A Melbourne man has been admitted to hospital with AIDS – the first Australian case in six months.
A case of AIDS has been confirmed by doctors at Melbourne’s St Vincent’s hospital. At the time of going to press it is believed that the announcement of an additional fourth case at Prince Henry’s is imminent.
A Victorian man believed to be suffering from acquired immune deficiency syndrome was in a critical condition at St Vincent’s Hospital, Melbourne, last night.
A Victorian man is critically ill in St Vincent’s Hospital, Melbourne, with Acquired Immune Deficiency Syndrome — AIDS. It is only the third life-threatening case of the disease to be diagnosed in an Australian, and appears to be closely, following the pattern that led to the death of a man in Prince Henry’s Hospital in July.
“We were starting to be treated like ordinary human beings. People were finally realising that apart from our sexual preference, we’re just like everyone else. I now find an incredible number of mis-informed straight people who feel that by social contact with me they could get AIDS…”
There have been two definite cases of AIDS diagnosed in Australia — both contracted overseas — and one or two possible cases. Yet such is the fascination with the syndrome that it has become the new buzz-word in Australian society.
The Victorian AIDS Action Committee (VAAC) was established at a public meeting in Melbourne on 12 July. Over seventy people attended the meeting at the Laird O’Cockpen Hotel, to which all gay groups in Victoria had been invited.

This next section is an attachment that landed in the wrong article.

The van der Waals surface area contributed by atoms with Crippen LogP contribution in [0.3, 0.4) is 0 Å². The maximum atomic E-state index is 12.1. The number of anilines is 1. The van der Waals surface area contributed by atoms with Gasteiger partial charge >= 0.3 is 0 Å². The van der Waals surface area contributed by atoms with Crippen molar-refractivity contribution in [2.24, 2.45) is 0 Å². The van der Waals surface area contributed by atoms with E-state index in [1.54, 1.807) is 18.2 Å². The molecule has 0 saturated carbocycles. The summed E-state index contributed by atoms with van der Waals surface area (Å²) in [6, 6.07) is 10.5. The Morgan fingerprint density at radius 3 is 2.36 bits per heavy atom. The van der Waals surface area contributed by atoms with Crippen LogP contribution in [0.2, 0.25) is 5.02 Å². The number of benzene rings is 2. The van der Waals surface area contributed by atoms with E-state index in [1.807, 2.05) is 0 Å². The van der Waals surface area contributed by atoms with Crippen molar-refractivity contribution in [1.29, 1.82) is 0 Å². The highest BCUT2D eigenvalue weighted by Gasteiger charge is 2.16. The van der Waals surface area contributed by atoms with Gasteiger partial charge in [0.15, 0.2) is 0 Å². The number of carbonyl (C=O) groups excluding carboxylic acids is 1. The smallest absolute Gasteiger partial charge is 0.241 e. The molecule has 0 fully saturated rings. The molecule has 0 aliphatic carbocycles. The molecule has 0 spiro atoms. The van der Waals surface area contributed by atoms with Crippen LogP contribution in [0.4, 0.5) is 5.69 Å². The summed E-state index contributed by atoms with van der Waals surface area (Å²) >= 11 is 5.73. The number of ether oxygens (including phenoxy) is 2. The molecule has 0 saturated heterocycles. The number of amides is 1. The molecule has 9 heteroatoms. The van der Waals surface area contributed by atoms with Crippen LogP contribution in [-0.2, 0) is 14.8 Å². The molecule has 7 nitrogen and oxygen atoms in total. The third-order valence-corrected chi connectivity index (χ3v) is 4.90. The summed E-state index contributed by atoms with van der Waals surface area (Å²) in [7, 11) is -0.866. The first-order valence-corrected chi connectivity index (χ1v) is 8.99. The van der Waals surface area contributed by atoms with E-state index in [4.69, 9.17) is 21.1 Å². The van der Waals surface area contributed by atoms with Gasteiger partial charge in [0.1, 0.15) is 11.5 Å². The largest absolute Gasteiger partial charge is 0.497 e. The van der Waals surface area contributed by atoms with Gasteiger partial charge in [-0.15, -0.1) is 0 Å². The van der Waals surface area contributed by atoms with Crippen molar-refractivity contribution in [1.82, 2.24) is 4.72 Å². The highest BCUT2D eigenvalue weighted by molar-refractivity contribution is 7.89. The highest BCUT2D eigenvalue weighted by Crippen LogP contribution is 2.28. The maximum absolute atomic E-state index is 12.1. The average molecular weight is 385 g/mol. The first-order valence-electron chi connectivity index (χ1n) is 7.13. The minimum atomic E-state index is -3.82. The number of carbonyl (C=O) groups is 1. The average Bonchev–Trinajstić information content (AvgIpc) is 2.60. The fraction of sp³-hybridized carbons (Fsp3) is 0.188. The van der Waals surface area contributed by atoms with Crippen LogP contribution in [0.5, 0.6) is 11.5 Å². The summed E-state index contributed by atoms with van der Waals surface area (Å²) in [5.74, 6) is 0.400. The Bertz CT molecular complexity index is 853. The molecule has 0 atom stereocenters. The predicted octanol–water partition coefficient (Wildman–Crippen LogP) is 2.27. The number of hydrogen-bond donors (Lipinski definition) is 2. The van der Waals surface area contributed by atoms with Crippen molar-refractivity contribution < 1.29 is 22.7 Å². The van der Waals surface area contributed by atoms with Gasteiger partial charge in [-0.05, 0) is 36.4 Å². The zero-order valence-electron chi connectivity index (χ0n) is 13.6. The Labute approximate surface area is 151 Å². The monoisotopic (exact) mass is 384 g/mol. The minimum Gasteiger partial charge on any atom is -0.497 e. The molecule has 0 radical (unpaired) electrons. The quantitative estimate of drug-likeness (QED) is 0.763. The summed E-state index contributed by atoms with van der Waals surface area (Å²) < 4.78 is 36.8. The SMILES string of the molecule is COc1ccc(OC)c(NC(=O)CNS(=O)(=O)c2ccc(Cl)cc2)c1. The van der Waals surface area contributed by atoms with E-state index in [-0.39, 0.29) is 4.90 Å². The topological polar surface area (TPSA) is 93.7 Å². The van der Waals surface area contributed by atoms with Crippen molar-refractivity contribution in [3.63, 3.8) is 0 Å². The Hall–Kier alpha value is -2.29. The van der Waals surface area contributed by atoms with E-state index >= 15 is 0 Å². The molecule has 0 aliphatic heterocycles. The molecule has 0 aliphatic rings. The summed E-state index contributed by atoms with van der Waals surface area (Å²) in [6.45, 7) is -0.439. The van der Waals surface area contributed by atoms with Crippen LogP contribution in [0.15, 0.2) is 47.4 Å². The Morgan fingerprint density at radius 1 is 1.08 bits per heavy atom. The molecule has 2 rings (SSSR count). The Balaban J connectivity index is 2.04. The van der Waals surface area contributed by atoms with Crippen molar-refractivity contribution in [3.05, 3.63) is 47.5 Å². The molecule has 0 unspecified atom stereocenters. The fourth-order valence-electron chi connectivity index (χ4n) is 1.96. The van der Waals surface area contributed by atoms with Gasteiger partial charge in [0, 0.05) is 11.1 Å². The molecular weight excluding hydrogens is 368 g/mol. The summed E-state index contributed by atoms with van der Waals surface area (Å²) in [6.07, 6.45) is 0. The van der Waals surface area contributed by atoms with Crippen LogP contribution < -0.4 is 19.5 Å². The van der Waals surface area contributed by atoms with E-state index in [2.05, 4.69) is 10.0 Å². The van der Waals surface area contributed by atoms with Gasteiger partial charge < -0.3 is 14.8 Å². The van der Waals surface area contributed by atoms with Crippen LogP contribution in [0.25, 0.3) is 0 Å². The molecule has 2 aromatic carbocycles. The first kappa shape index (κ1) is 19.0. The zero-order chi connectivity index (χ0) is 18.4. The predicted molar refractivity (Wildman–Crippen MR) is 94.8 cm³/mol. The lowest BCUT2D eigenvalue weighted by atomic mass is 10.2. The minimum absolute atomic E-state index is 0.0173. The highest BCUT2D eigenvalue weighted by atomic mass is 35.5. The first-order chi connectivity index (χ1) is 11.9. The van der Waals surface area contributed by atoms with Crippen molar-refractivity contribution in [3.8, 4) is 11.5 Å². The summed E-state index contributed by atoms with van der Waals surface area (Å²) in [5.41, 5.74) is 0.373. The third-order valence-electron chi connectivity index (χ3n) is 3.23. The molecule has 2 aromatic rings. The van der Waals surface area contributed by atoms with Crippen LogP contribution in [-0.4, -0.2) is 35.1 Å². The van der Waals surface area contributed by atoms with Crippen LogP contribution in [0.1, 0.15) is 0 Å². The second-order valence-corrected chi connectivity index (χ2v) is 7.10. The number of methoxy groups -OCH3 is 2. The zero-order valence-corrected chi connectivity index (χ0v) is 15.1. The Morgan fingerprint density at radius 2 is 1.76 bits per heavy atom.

On Tuesday July 12 a public meeting was held in Melbourne to discuss organising around the AIDS issue. I was the only woman present at that meeting. In May I attended a public meeting at the Sydney Gay Community Centre to discuss similar issues, with particular emphasis on how to deal with the blood bank. There, too, I was the lone lesbian voice.
First, if you lead a normal sex life, either heterosexual or homosexual, AIDS is probably no threat to you. Only the very promiscuous seem afflicted, apart from those one-in-ten-million chances we all run in our day-to-day lives.
LIKE most Melbourne homosexuals, “Bill” is sick and tired of hearing about AIDS. Bill’s concern stems not from fear of catching the mysterious, newly-discovered disease but because it threatens to prejudice Australia’s relaxed attitudes to homosexuals.